On July 2, 2021, Kaseya customers were notified of a compromise affecting the company’s VSA product in a way that poisoned the product’s update mechanism with malicious code. VSA is a remote monitoring and management tool for networks and endpoints intended for use by enterprise customers and managed service providers (MSPs). According to Kaseya, it urged customers to shut down the VSA to prevent attackers from gaining remote access to further assets. Kaseya also shut down the cloud version of VSA and all SaaS servers as a precautionary measure.

Although it was initially believed that only 50 companies using VSA on-premises were targeted, the evolving situation reveals more potential victims as numbers climb to the tune of 1,500-2,000 companies likely exposed to downstream impact by this major attack. The number of potential victims can be so much larger because Kaseya’s customers themselves are MSPs who serve a customer base of their own. Consequently, those who rely on VSA to deliver remote-monitoring services can also be impacted by the attack.

It has not been long since the world had to reckon with major supply chain attacks that call to mind the devastating SolarWinds’ Orion breach and the Accelion attacks in which one poisoned software update infected a fleet of customers. Right ahead of the United States’ Independence Day holiday weekend, REvil ransomware gang affiliates managed to launch what appears to be a premeditated attack that took a page out of the same playbook, wreaking havoc across the globe. This time, the software update was Kaseya’s VSA remote management tool, which was poisoned with malicious code that launched a chain of events ending with an infection by the group’s ransomware.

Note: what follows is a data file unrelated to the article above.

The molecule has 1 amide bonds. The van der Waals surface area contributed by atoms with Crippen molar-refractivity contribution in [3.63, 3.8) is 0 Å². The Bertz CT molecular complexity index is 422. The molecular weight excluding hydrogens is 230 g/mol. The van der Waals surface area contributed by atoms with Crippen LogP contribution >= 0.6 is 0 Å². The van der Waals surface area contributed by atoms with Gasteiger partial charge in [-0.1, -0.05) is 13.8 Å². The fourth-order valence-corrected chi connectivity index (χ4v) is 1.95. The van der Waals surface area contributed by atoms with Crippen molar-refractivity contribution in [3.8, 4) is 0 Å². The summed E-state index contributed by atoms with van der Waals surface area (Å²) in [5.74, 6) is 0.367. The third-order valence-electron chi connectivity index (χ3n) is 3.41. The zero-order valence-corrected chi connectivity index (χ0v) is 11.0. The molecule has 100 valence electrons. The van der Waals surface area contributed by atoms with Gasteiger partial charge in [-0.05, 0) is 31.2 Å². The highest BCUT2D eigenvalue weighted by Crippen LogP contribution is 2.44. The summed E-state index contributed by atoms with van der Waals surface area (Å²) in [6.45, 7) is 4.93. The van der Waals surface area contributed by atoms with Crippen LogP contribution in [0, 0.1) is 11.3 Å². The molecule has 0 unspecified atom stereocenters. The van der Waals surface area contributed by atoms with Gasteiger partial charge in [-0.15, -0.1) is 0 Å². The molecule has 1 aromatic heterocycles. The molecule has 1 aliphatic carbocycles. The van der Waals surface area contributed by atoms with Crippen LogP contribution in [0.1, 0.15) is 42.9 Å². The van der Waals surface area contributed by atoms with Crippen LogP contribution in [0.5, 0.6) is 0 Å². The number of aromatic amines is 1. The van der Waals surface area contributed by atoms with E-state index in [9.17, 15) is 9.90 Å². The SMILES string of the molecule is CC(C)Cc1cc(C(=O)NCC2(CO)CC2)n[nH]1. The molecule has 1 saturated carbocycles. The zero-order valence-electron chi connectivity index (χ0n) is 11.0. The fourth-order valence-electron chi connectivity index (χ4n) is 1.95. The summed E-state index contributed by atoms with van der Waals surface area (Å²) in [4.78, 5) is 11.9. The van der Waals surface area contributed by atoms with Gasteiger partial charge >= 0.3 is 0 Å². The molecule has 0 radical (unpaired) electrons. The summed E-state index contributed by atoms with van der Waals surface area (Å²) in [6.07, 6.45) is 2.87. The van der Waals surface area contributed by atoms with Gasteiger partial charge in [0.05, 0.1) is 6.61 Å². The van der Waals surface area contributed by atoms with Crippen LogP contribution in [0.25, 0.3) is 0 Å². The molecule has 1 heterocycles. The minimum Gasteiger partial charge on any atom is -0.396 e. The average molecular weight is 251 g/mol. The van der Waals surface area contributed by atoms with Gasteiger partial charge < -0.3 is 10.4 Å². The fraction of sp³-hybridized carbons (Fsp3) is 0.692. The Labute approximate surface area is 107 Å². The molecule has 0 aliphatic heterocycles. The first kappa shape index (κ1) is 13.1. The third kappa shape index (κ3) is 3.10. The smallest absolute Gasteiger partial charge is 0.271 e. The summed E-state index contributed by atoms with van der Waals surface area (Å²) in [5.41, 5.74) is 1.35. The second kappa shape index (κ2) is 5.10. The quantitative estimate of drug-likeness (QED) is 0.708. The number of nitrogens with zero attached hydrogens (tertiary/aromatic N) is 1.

Some portion of REvil actors are believed to be based in Russia and other parts of Eastern Europe. The gang opened with a $70M ransom demand and later lowered it to $50M for the release of a decryptor that would apply to all the affected victims.

How Did Attackers Get in?

Threat actors affiliated with REvil ransomware were able to leverage a zero-day file upload and code injection vulnerability in Kaseya VSA’s on-prem solution. What’s been reported as CVE-2021-30116 was the security vulnerability the attackers exploited for their initial foothold. This flaw allowed for an authentication bypass and for executing arbitrary commands, which later helped attackers download and distribute a malicious loader masquerading as a VSA update to victim systems with VSA agents installed.

It is suspected that more than one security flaw enabled the attack to reach its objectives. IBM X-Force’s Threat Intelligence Index shows that the most common entry point to organizations has been exploitation tactics, surpassing phishing and the use of stolen credentials. In cases where a VSA server is exposed to internet, any known vulnerability could be weaponized and leveraged by attackers to potentially breach it from a remote location.

The compromised VSA agents then launched a PowerShell command that disabled anti-malware protections, then installed and executed the REvil ransomware payload. The ransomware encrypted data across devices it infected, rendering it impossible to access.